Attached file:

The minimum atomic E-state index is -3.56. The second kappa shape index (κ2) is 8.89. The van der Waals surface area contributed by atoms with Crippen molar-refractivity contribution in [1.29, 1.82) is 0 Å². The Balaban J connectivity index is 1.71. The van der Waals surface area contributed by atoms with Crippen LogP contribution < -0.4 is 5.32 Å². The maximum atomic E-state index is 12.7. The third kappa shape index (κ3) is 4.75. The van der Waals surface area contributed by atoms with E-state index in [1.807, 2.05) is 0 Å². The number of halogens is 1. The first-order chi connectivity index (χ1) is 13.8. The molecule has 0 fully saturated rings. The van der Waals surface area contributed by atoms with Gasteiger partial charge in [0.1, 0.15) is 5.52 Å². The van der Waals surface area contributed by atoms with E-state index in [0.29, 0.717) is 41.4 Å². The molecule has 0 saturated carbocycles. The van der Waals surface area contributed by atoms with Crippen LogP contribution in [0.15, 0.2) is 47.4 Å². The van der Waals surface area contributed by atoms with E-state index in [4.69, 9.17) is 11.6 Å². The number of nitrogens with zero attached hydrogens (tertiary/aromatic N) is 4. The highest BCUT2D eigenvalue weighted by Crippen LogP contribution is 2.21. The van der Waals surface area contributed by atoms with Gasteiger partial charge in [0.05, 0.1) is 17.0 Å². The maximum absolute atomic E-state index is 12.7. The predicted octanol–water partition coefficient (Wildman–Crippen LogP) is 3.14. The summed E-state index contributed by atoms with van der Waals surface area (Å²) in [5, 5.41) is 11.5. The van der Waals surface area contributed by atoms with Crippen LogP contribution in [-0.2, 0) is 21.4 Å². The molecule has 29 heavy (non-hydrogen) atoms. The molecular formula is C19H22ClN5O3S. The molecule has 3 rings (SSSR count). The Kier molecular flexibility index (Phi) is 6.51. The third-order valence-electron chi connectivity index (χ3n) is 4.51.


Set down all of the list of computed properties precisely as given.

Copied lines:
The minimum atomic E-state index is -3.56. The second kappa shape index (κ2) is 8.89. The van der Waals surface area contributed by atoms with Crippen molar-refractivity contribution in [1.29, 1.82) is 0 Å². The Balaban J connectivity index is 1.71. The van der Waals surface area contributed by atoms with Crippen LogP contribution < -0.4 is 5.32 Å². The maximum atomic E-state index is 12.7. The third kappa shape index (κ3) is 4.75. The van der Waals surface area contributed by atoms with E-state index in [1.807, 2.05) is 0 Å². The number of halogens is 1. The first-order chi connectivity index (χ1) is 13.8. The molecule has 0 fully saturated rings. The van der Waals surface area contributed by atoms with Gasteiger partial charge in [0.1, 0.15) is 5.52 Å². The van der Waals surface area contributed by atoms with E-state index in [0.29, 0.717) is 41.4 Å². The molecule has 0 saturated carbocycles. The van der Waals surface area contributed by atoms with Crippen LogP contribution in [0.15, 0.2) is 47.4 Å². The van der Waals surface area contributed by atoms with E-state index in [4.69, 9.17) is 11.6 Å². The number of nitrogens with zero attached hydrogens (tertiary/aromatic N) is 4. The highest BCUT2D eigenvalue weighted by Crippen LogP contribution is 2.21. The van der Waals surface area contributed by atoms with Gasteiger partial charge in [0.05, 0.1) is 17.0 Å². The maximum absolute atomic E-state index is 12.7. The predicted octanol–water partition coefficient (Wildman–Crippen LogP) is 3.14. The summed E-state index contributed by atoms with van der Waals surface area (Å²) in [5, 5.41) is 11.5. The van der Waals surface area contributed by atoms with Crippen LogP contribution in [-0.2, 0) is 21.4 Å². The molecule has 29 heavy (non-hydrogen) atoms. The molecular formula is C19H22ClN5O3S. The molecule has 3 rings (SSSR count). The Kier molecular flexibility index (Phi) is 6.51. The third-order valence-electron chi connectivity index (χ3n) is 4.51.